Go torries!

    1. This is definitely true. I once was working with a gaming start-up, and in order to get a gaming license in Malta, X% of the workforce had to be there, and you had to spend $Xk per year on housing/office space/etc.

      DevDad

  6. yeoq.com says:

    Do you know if you are not from the US every year when you file your taxes you get reimbursed everything i deducted. Only citizens and permanent residents pay taxes. Only problem with this solution is you lack so many priviledges being on visa.

  7. I’m really enjoying these series. How many do you plan to do?

    DevDad

    1. John Chow says:

      That is it for now. I may do a post on how I run my operation.

      1. Tyler Cruz says:

        Cant wait to read that when its coming out?

      2. That is definitely something I’d like to read. I talk quite a bit on my new blog about managing time while I’m working from home. I’d really like to hear more about your day to day work flow to manage your sites.

        DevDad

  8. Paul B says:

    You forgot the Isle of Man? We kick the ass of Jersey.

    0% corporate tax and no dispersable profits tax if you’re not Manx. We’ve also got more CSP’s than you can throw a stick at. There are few better places in the world to put your money if you don’t like tax, the US government really hates us!

  9. Awesome post. It doesn’t matter what the letter or spirit of the law is, it matters what judges say it is.

    As long as the judges are fine with it, and you feel it’s ethical, you should go for it. Especially when it comes to laws that punish you for making money.

    One Man. One Year. $100,000 online. Punished.
    http://www.oneyeargoal.com

  10. John seems to be experimenting with Kiyosaki-style posts, adding some views on politics, which means controversy, which means more traffic.

    Judging by the success of Kiyosaki himself, I woudn’t be surprised if other series follow this one.

    1. Let’s just hope they’re about blogging or making money online. There’s plenty of controversy to stir up in those areas. Only a fool would take tax advice from someone who’s neither a tax attorney nor an accountant.

      1. John Chow says:

        Actually, I am an accountant.

        1. Tyler Cruz says:

          LOL In your dreams you didnt even pass high school

  11. bob cobb says:

    I hope I don’t have to pay captial grains tax 😆

    1. I think only John Cow has to pay those lol :mrgreen:

  12. Eric L. says:

    There are many ways to avoid paying taxes. I haven’t read all your posts on taxation, but one way is to earn income considered as “nothing” under Canadian Tax Law: gambling income… for professional gamblers (poker players). That is one of the safest ways.. although it is not easy to make money out of gambling… the proof: casinos are cash cows.

    That being said, you did suggest a few strategies to avoid taxes. Problems:
    – you need tax experts to implement those strategies and they charge a lot, so unless you make a lot of money, it’s not worth it;
    – you expose yourself to tax assessments – even if you end up being right, it they take you to court over your tax affairs, you will lose years of your life + lawyer’s fees;
    – we can minimize your tax exposure as much as possible, but we live in Canada, and few of the things that make our country great is our free health care, low education costs, etc. – minimizing tax is right, but avoiding paying tax altogether is extreme and not responsible;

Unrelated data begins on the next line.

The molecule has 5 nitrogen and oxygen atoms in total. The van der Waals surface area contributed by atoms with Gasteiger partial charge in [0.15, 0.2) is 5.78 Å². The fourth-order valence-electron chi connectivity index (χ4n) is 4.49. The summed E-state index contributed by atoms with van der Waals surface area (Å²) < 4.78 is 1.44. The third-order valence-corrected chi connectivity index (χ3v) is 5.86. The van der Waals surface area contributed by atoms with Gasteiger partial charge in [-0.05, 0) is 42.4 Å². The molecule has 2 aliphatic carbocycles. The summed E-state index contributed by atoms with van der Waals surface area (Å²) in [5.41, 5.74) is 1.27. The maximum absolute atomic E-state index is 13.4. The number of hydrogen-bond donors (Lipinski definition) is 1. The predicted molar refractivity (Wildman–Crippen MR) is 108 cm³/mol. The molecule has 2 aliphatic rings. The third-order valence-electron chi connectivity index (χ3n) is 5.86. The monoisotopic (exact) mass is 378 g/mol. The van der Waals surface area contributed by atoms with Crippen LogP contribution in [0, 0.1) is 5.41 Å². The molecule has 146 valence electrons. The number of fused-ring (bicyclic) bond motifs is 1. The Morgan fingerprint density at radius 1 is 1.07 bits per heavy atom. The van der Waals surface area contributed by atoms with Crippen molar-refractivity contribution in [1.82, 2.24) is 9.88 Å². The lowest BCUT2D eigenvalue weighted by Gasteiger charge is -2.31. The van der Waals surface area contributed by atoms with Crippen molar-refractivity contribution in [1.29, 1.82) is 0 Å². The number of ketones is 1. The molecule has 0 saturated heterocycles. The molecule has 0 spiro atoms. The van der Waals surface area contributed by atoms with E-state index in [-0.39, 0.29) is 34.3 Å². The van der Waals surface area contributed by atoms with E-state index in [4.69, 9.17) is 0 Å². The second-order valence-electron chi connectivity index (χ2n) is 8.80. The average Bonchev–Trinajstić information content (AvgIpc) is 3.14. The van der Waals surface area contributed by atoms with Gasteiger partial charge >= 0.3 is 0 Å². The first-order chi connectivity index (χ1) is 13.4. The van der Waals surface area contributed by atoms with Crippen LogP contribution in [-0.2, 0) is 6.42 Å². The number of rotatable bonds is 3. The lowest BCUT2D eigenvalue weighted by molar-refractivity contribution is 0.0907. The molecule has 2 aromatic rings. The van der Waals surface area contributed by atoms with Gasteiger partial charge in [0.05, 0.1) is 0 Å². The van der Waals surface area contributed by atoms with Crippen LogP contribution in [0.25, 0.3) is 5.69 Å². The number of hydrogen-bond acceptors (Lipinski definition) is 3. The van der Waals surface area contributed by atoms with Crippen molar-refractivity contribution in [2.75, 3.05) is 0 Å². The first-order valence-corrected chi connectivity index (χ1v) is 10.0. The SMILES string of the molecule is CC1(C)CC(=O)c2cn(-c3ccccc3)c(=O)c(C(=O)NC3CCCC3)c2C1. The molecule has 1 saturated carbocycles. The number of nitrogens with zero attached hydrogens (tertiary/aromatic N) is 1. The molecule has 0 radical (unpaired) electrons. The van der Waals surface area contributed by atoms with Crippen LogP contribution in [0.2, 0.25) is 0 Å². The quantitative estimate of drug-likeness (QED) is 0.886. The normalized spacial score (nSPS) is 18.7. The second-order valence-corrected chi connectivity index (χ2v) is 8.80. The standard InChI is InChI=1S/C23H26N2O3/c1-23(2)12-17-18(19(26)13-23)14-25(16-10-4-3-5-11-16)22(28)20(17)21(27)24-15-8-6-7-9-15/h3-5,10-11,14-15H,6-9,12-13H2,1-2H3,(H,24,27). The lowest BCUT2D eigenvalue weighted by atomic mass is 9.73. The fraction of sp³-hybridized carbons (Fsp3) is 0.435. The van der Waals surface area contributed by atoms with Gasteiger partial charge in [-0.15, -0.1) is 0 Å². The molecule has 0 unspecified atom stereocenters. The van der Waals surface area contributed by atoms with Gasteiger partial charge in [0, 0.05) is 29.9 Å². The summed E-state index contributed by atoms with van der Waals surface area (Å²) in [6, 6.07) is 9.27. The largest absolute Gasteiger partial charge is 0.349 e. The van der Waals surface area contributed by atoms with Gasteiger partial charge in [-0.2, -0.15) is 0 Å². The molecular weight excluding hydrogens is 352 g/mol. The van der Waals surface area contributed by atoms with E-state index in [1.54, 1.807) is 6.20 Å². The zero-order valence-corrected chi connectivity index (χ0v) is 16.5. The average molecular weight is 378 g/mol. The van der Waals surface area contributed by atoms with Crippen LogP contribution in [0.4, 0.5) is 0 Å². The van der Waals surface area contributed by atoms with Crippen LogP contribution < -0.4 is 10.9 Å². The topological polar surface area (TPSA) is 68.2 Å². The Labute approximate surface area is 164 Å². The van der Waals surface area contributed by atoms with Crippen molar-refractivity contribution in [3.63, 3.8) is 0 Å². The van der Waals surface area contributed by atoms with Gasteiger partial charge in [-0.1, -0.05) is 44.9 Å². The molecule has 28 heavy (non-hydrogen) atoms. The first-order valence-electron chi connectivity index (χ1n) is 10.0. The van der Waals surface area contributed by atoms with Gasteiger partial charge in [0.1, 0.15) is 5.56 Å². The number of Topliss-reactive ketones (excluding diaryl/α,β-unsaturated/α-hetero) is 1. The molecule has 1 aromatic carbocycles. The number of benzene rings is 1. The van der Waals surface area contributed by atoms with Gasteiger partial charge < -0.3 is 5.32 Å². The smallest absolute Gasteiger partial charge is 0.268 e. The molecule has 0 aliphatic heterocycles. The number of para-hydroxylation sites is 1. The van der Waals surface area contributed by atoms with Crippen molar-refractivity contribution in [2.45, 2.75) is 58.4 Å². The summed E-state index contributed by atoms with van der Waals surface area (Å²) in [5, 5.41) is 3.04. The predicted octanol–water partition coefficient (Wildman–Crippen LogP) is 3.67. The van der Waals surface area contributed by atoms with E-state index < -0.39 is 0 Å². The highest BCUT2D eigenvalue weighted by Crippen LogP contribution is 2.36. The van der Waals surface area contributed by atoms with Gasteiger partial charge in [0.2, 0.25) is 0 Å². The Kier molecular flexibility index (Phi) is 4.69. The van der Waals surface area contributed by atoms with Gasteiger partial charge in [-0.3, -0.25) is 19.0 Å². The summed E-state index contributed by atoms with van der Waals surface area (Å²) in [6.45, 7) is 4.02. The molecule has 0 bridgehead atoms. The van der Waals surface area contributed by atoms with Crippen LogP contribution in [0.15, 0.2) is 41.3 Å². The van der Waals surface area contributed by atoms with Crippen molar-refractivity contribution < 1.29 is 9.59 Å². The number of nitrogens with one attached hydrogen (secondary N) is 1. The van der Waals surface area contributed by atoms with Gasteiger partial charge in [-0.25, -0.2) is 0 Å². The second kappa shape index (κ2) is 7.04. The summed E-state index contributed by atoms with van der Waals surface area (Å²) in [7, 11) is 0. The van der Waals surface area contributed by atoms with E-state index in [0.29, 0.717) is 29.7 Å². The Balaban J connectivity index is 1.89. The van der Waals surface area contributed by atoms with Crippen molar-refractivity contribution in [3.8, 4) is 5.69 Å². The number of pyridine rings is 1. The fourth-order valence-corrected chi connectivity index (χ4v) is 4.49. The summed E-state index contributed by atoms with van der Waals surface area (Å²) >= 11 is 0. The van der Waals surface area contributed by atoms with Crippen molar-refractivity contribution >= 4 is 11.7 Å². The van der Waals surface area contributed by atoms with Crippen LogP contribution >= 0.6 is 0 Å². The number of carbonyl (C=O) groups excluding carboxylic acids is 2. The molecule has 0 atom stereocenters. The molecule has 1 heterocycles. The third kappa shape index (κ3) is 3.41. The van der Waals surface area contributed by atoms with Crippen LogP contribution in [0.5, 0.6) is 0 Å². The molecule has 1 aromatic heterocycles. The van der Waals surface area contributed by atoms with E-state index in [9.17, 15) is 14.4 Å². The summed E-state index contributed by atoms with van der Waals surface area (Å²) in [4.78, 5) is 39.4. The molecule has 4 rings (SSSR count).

– the idea is to make money and then minimize taxes, not minimize taxes and then find a way to make money.

    Cheers.

    1. pj says:

      “avoiding paying tax altogether is extreme and not responsible”

      You are right that people from Monaco – as an example- are profiting from the universities and other services such as hospitals of for example France.

      However, instead of concluding that Monaco should increase tax rates to provide these services too (and so lower the spill-ver), one can also state that France should decrease government intervenience (which also lowers the spill-over).

      Economic theory suggests the second conclusion. Unfortunately, political democracy will often go for the first.

  13. pj says:

    John, this is by far the best post of your series. The real estate play was also correct but that didn’t provide so much freedom in terms of what cash flow you want and when you want it. Also, you were still paying estate taxes and mortgage interest.

    For those asking where to find more info, there are books and websites dedicated to this kind of stuff.

    I hope this post will help at least one person to escape the middle class mentality.

  14. iComunik says:

    Tax is something nobody likes to pay. To be honest, the amount of income tax I pay every month could easily pay off a nice car. Like they say: Welcome to Canada!

  15. dcr says:

    I agree that this is the best post of the series.

    The more you tax the rich, the fewer rich you will have to tax because they can afford to uproot and leave!

  16. Nabloid.com says:

    As a capitalist at heart, I can’t stand to pay the Canadian government 50% in taxes… they don’t own half of my time or my work. Reasons such a this are why I have a corporation I do all my work through… a combination of a very low salary and dividends can keep my tax rate at a much more appropriate level. While I haven’t avoided taxes completely, I have made them more manageble and reasonable. Maybe later when I’m making millions 🙂 ill go for some more extreme tax strategies to save myself some serious coin.